Skyrim perk tree tiers
SSS Tier (A.K.A. crafting is BROKEN IN HALF)
Enchanting - Can do everything from increasing your damage with weapons to ridiculous heights, to reducing your two favorite magic schools to zero Magicka cost, to making you as resistant to magic as the game will allow. Even lets you make gear that *greatly boosts the effects of the other two crafting skills *(which is where the brokenness of crafting really starts to manifest). But regardless of just how far you want to take the broken aspect of crafting, EVERYONE should boost this to 100 ASAP and take the middle path up to Extra Effect (Insightful, Corpus).
Smithing - Everyone who uses armor and/or weapons should be taking this to 100 ASAP. And this skill is also the reason weapons are MUCH better than Destruction magic as your main offense. Crafting your own stuff is cool enough (and Dragonbone weapons with Dawnguard installed are as good as it gets), but the real power comes from improving your gear. And said improvement is also assisted by Enchanting and Alchemy, which leads to some broken results.
Alchemy - Only reason this is mentioned last in this tier is because it’s, by far, the slowest crafting skill to grind, with the ingredients spawning rather slowly. But make no mistake, it’s as much a piece of the broken crafting puzzle as the other two skills. Even at around 50 skill with the available perks to that point, along with Fortify Alchemy gear (from its buddy Enchanting) you’re looking at making some ridiculously potent Fortify Smithing and Fortify Enchanting potions. Oh, and Alchemy is also a HUGE money-maker if you know the right recipes.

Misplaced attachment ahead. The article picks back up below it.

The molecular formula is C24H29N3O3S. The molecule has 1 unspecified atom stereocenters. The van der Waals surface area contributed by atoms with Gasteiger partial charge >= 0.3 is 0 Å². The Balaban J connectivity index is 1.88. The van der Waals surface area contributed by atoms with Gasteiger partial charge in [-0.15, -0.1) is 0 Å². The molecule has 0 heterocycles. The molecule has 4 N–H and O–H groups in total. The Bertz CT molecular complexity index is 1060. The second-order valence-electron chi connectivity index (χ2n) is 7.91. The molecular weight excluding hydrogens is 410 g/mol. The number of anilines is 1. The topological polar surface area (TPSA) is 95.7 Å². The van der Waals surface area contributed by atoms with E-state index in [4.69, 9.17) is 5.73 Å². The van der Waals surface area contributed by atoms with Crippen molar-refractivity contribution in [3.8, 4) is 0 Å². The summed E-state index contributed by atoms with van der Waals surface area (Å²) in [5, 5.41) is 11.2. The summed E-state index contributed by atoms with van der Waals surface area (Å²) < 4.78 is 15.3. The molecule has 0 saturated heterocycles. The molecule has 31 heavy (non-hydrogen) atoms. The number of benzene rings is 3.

Sneak - A.K.A. why assassins are powerful builds in Skyrim. 15x backstabs with daggers (30x with certain gear) is just too good. The rest of it ain’t bad, either. Silent Roll is a lot of fun and lets you move quickly while still hiding, and Silence is also nice to be able to run at no penalty to hiding. Shadow Warrior, while not necessary, is cheesy bullshit if you do want it.
Block - A.K.A. why one-handed + shield is the best overall fighting style for warrior types. Deflect Arrows, Elemental Protection and especially Block Runner make you a rapidly advancing wall of death against mages and archers with your shield up. Quick Reflexes can also save you quite a bit, and the right side of the tree (bashing) is also really good. Shield bashing in general is pretty close to broken, essentially being a quick free stun any time you do it. Shield Charge is fun, too.
One-handed - Superior to Two-handed overall, since it allows you to use a shield or dual-wield. The former of which lets you shield bash (re: stun) idiot mages and archers before killing them, as mentioned in Block above, and the latter of which is the most purely damaging fighting style. Also, only one-handed weapons benefit from the melee Sneak perks. Just stay away from the weapon-specific perks and the paralyzing capstone (really, who uses backwards power attacks?) and you’ll be fine. All five levels of Armsman, Fighting Stance, Critical Charge and Savage Strike are definitely quality and must-take, as are all the dual-wield perks if that’s the style you chose.
Archery - Very powerful, especially in conjunction with Sneak and the crafting skills. Dedicated archers will want to take every single perk in this skill, pretty much. Unlike its melee counterparts, Bullseye, the paralyzing capstone, is actually worth it since it applies to all arrow attacks.
Light Armor - Better choice than Heavy Armor, overall, since it requires fewer perks to max out, encumbers you less from the start and doesn’t slow you down. Still capable of hitting the damage reduction cap with the crafting skills in play. The extra stamina regeneration from Wind Walker is pretty huge, too.
Speech - Mostly an end-game pursuit, but the left side of this tree (the mercantile perks) is vital toward maxing out your moneymaking potential. The right side isn’t quite as necessary, though Bribery can come in handy.